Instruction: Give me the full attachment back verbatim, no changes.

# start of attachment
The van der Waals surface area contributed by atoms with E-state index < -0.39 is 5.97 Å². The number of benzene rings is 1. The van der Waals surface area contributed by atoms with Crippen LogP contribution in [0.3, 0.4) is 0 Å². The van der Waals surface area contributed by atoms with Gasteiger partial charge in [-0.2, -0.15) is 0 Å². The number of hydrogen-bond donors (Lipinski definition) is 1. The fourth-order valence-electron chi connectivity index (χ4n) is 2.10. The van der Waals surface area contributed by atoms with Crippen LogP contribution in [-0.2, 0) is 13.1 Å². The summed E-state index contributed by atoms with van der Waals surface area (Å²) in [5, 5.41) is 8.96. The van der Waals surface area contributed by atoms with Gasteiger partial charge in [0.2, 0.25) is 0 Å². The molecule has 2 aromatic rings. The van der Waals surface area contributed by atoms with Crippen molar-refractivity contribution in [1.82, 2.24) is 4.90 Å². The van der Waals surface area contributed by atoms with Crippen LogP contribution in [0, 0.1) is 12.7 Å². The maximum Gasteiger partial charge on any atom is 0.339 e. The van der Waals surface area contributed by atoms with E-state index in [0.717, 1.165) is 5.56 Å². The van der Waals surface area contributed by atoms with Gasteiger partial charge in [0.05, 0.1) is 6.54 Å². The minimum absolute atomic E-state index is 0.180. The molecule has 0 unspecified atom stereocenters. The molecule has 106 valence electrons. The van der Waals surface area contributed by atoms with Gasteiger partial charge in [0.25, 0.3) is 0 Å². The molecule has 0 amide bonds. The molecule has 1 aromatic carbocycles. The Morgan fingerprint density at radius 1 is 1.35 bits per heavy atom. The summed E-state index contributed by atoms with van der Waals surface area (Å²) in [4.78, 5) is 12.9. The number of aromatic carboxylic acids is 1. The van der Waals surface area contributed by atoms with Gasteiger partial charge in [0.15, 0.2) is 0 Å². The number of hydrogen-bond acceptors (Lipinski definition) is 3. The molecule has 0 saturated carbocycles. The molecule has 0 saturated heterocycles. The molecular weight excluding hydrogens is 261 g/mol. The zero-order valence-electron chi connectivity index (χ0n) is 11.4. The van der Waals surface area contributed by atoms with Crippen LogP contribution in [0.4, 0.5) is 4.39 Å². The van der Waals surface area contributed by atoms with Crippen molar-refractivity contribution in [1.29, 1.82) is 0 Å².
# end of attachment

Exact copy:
The van der Waals surface area contributed by atoms with E-state index < -0.39 is 5.97 Å². The number of benzene rings is 1. The van der Waals surface area contributed by atoms with Crippen LogP contribution in [0.3, 0.4) is 0 Å². The van der Waals surface area contributed by atoms with Gasteiger partial charge in [-0.2, -0.15) is 0 Å². The number of hydrogen-bond donors (Lipinski definition) is 1. The fourth-order valence-electron chi connectivity index (χ4n) is 2.10. The van der Waals surface area contributed by atoms with Crippen LogP contribution in [-0.2, 0) is 13.1 Å². The summed E-state index contributed by atoms with van der Waals surface area (Å²) in [5, 5.41) is 8.96. The van der Waals surface area contributed by atoms with Gasteiger partial charge in [0.2, 0.25) is 0 Å². The molecule has 2 aromatic rings. The van der Waals surface area contributed by atoms with Crippen molar-refractivity contribution in [1.82, 2.24) is 4.90 Å². The van der Waals surface area contributed by atoms with Crippen LogP contribution in [0, 0.1) is 12.7 Å². The maximum Gasteiger partial charge on any atom is 0.339 e. The van der Waals surface area contributed by atoms with E-state index in [0.717, 1.165) is 5.56 Å². The van der Waals surface area contributed by atoms with Gasteiger partial charge in [0.05, 0.1) is 6.54 Å². The minimum absolute atomic E-state index is 0.180. The molecule has 0 unspecified atom stereocenters. The molecule has 106 valence electrons. The van der Waals surface area contributed by atoms with Gasteiger partial charge in [0.25, 0.3) is 0 Å². The molecule has 0 amide bonds. The molecule has 1 aromatic carbocycles. The Morgan fingerprint density at radius 1 is 1.35 bits per heavy atom. The summed E-state index contributed by atoms with van der Waals surface area (Å²) in [4.78, 5) is 12.9. The number of aromatic carboxylic acids is 1. The van der Waals surface area contributed by atoms with Gasteiger partial charge in [0.15, 0.2) is 0 Å². The number of hydrogen-bond acceptors (Lipinski definition) is 3. The molecule has 0 saturated carbocycles. The molecule has 0 saturated heterocycles. The molecular weight excluding hydrogens is 261 g/mol. The zero-order valence-electron chi connectivity index (χ0n) is 11.4. The van der Waals surface area contributed by atoms with Crippen LogP contribution in [0.4, 0.5) is 4.39 Å². The van der Waals surface area contributed by atoms with Crippen molar-refractivity contribution in [1.29, 1.82) is 0 Å².